Article Text

Download PDFPDF

Statistics from

Lucina finds data about birth defects of limited value unless each specific defect is considered separately. In Norway (Journal of the American Medical Association 2001;285:761–8), 2.5% of the 486 207 boys born between 1967 and 1982 had a birth defect. As might be expected, they were less likely to survive and less likely to have children than boys without a birth defect. Their children had a 6.5-fold increase in risk of the same defect and an 80% increase in risk of a different defect. Nevertheless, affected fathers accounted for only 1.6% of the risk of birth defects in the next generation and affected mothers for only 0.5%.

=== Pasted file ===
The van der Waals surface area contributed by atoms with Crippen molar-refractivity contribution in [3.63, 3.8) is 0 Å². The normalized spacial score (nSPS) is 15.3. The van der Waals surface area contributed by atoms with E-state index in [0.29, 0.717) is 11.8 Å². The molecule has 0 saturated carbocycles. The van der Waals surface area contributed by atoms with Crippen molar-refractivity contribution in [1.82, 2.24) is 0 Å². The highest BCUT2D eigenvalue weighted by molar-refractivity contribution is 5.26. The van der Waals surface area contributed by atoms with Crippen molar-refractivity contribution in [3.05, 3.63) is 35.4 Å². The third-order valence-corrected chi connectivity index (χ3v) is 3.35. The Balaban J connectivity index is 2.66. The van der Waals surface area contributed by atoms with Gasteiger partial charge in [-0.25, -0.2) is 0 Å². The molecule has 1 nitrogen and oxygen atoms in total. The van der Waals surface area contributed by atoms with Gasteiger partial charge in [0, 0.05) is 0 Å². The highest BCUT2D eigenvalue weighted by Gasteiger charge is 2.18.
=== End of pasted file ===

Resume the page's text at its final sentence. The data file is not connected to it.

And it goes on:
During the 1996 Olympic Games in Atlanta measures were taken to reduce traffic congestion in the city. These included 24 hour public transport, much expanded park-and-ride services, the banning of private cars from the city centre, and altered work schedules for local businesses. As a result (Journal of the American Medical Association 2001; 285:897–905) peak morning traffic was reduced by 23% and peak daily atmospheric ozone concentrations fell by 28%. At the same time the number of “acute care events” for asthma in children dropped by 11% in two local hospitals and by over 40% as measured by Medicaid claims and on the database of a health maintenance organisation. The reduction in morbidity seemed to be specific …

View Full Text

Request Permissions

If you wish to reuse any or all of this article please use the link below which will take you to the Copyright Clearance Center’s RightsLink service. You will be able to get a quick price and instant permission to reuse the content in many different ways.